Student
Zachary (Zach) Lamb

Zachary Lamb is a doctoral candidate in the City Design and Development Group of the Department of Urban Studies and Planning at MIT. His work bridges the history and theory of planning and design, environmental policy and planning, and the politics of disaster risk. His dissertation research examines the changing spatial politics of urban flooding in the age of climate adaptation and the evolving role of design tools and representations in urban flood infrastructure projects. His dissertation research is centered on case studies in Dhaka and New Orleans, river delta cities whose growth has been substantially shaped by flood risk and protective infrastructure. Zach has had research engagements and support from the Lincoln Institute of Land Policy, the American Institute of Bangladesh Studies, the Resilient Cities Housing Initiative, the International Center for Climate Change and Development, the Bengal Institute for Architecture, Landscapes, and Settlements, and the Environmental Law Institute.

Before his doctoral studies, Zach lived and worked in New Orleans. He taught at the Tulane School of Architecture, managed post-Hurricane Katrina redevelopment projects, and created written and built work with Crookedworks, a design-build practice that he co-founded whose work has been widely recognized and exhibited including at the 2012 Venice Architecture Biennale. Zach has also been a design-build instructor on projects at MIT and the City Center at Tulane.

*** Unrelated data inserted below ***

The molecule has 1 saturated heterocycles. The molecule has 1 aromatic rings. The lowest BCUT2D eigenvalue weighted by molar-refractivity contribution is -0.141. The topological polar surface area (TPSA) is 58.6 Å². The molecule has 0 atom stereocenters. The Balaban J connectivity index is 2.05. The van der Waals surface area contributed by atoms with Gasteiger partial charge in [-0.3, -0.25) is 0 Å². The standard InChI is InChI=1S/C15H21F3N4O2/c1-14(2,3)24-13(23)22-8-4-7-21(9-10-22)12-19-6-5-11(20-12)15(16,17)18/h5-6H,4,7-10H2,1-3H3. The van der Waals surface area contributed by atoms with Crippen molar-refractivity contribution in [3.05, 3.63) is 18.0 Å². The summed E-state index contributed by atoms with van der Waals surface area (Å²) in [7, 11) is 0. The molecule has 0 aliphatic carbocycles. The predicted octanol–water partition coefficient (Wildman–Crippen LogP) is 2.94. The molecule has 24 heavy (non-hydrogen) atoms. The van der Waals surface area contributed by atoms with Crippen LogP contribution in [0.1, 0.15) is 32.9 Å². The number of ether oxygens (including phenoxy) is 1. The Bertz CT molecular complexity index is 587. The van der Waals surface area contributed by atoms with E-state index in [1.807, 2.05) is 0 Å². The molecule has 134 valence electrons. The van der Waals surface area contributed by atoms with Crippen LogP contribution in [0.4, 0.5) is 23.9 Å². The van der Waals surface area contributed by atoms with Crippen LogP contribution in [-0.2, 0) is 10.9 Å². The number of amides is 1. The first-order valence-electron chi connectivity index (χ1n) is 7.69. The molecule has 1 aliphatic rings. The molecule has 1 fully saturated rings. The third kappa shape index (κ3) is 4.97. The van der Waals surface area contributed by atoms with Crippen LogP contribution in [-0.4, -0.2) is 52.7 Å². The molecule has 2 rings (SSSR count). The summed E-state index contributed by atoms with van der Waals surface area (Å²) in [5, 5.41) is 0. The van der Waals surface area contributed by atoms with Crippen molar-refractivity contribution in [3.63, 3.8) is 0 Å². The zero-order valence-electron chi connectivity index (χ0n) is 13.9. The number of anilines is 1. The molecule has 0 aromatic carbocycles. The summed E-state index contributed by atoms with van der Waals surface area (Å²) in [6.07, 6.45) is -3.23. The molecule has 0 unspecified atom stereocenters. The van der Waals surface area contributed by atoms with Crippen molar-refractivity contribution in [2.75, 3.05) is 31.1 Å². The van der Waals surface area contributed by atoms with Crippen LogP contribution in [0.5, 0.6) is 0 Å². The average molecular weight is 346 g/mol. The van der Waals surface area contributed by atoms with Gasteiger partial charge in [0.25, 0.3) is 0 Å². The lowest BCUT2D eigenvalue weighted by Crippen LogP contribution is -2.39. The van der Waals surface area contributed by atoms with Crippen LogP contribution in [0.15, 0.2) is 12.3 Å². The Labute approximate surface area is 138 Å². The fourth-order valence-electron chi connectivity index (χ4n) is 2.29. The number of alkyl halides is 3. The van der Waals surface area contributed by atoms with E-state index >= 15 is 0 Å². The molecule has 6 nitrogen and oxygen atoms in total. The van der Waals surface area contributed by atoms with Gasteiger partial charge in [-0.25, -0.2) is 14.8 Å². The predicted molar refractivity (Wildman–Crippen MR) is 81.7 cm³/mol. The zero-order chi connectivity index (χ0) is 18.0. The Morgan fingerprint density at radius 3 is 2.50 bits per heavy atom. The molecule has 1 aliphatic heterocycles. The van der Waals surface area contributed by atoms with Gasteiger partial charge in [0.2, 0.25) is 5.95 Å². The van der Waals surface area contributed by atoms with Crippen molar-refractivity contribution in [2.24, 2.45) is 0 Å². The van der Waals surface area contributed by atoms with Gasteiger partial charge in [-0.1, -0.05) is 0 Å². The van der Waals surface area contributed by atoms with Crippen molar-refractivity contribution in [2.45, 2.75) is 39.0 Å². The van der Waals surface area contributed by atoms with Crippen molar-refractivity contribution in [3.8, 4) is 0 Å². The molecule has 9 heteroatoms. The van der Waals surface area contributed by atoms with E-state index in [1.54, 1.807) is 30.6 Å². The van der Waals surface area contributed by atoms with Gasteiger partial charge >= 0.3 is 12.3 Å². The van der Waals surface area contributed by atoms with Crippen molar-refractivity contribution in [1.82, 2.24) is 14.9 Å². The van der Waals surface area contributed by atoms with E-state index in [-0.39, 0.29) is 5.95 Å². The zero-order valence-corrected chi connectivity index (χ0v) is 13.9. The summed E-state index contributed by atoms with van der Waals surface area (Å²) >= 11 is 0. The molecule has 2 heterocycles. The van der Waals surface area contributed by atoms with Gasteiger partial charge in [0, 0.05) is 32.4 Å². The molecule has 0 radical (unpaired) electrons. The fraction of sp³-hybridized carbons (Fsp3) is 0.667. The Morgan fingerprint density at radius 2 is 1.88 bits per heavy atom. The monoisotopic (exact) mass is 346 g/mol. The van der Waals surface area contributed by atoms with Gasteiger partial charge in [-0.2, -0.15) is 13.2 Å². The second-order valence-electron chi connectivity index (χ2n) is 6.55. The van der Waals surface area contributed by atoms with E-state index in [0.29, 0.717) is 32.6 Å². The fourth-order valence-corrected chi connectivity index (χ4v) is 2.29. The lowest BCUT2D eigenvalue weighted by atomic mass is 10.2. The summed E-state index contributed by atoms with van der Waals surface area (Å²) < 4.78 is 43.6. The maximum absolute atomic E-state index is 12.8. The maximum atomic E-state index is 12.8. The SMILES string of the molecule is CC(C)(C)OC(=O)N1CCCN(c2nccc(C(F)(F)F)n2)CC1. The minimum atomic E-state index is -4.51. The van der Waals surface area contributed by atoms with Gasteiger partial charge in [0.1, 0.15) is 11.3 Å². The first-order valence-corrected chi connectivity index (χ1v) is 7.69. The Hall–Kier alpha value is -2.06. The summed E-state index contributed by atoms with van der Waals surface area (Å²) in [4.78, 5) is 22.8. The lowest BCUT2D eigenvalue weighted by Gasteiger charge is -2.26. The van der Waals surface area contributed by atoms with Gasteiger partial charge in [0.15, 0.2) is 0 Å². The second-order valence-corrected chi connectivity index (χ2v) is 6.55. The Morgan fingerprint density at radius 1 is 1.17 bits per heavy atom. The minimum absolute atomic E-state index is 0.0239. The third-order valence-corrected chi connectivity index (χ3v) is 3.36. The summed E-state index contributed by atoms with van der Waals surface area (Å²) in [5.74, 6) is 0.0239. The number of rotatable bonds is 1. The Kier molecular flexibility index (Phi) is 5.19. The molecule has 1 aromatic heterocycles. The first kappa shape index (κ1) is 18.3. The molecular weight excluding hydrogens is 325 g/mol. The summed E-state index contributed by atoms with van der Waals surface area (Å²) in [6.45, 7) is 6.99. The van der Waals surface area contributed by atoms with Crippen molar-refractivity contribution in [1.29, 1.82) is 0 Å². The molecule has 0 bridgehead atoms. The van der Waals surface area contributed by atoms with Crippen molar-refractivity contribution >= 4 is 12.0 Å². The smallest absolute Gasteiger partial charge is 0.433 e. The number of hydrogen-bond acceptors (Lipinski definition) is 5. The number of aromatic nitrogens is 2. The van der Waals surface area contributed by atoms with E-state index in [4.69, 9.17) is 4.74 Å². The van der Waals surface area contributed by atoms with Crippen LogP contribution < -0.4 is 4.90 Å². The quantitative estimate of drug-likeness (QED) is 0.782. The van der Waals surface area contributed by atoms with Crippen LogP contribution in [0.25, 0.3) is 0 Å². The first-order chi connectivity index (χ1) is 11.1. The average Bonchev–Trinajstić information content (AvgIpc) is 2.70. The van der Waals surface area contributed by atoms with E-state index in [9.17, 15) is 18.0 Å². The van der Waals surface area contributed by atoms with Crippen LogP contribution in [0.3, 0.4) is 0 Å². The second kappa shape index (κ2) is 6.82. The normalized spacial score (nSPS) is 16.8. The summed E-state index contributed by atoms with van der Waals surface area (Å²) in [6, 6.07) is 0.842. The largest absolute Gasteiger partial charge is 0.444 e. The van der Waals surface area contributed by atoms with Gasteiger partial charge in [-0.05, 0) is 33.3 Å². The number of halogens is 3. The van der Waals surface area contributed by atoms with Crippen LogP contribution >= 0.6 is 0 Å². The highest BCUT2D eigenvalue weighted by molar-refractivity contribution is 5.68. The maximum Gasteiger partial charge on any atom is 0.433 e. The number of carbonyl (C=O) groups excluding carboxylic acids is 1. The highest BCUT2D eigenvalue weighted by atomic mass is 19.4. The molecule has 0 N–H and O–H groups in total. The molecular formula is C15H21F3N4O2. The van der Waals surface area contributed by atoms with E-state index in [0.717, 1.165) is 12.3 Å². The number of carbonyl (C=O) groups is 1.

Zach has a Master of Architecture degree from MIT and a bachelor’s degree in art and architectural history and environmental studies from Williams College. His writing has been published widely including in the Natural Hazards Observer and the Dhaka Tribune as well as in leading academic journals including the Journal of Architectural Education and the Journal of Planning Education and Research.

Areas of Interest
Climate Change, History and Theory of Planning, Infrastructure Planning, International Development, Landscape, Sustainability, Theory of Urbanism, Urban Design